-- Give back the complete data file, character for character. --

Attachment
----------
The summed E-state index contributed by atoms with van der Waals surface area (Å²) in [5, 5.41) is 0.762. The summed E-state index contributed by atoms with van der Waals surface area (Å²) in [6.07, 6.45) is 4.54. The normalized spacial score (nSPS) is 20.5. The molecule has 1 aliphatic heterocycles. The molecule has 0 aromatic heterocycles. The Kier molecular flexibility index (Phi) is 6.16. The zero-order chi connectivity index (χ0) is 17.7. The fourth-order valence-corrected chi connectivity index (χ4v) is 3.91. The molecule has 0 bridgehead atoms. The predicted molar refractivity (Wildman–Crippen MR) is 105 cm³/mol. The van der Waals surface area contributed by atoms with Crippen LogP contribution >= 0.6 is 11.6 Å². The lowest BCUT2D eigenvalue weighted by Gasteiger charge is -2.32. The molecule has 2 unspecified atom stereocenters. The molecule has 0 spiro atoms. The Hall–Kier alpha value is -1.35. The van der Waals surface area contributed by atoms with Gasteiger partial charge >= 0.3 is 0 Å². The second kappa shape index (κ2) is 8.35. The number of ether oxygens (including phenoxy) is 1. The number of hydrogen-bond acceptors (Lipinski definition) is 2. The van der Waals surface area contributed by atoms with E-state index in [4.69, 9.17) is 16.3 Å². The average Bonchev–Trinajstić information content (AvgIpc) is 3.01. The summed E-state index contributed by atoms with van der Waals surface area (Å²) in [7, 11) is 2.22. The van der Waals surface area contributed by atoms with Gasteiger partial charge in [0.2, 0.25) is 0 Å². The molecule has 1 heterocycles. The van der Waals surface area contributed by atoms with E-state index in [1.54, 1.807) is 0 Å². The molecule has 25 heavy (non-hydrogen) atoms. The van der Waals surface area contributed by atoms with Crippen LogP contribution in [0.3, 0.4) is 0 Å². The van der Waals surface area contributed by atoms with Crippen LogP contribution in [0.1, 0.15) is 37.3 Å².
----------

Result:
The summed E-state index contributed by atoms with van der Waals surface area (Å²) in [5, 5.41) is 0.762. The summed E-state index contributed by atoms with van der Waals surface area (Å²) in [6.07, 6.45) is 4.54. The normalized spacial score (nSPS) is 20.5. The molecule has 1 aliphatic heterocycles. The molecule has 0 aromatic heterocycles. The Kier molecular flexibility index (Phi) is 6.16. The zero-order chi connectivity index (χ0) is 17.7. The fourth-order valence-corrected chi connectivity index (χ4v) is 3.91. The molecule has 0 bridgehead atoms. The predicted molar refractivity (Wildman–Crippen MR) is 105 cm³/mol. The van der Waals surface area contributed by atoms with Crippen LogP contribution >= 0.6 is 11.6 Å². The lowest BCUT2D eigenvalue weighted by Gasteiger charge is -2.32. The molecule has 2 unspecified atom stereocenters. The molecule has 0 spiro atoms. The Hall–Kier alpha value is -1.35. The van der Waals surface area contributed by atoms with Gasteiger partial charge >= 0.3 is 0 Å². The second kappa shape index (κ2) is 8.35. The number of ether oxygens (including phenoxy) is 1. The number of hydrogen-bond acceptors (Lipinski definition) is 2. The van der Waals surface area contributed by atoms with E-state index in [4.69, 9.17) is 16.3 Å². The average Bonchev–Trinajstić information content (AvgIpc) is 3.01. The summed E-state index contributed by atoms with van der Waals surface area (Å²) in [7, 11) is 2.22. The van der Waals surface area contributed by atoms with Gasteiger partial charge in [0.2, 0.25) is 0 Å². The molecule has 1 heterocycles. The van der Waals surface area contributed by atoms with E-state index in [1.54, 1.807) is 0 Å². The molecule has 25 heavy (non-hydrogen) atoms. The van der Waals surface area contributed by atoms with Crippen LogP contribution in [0.3, 0.4) is 0 Å². The van der Waals surface area contributed by atoms with Crippen LogP contribution in [0.1, 0.15) is 37.3 Å².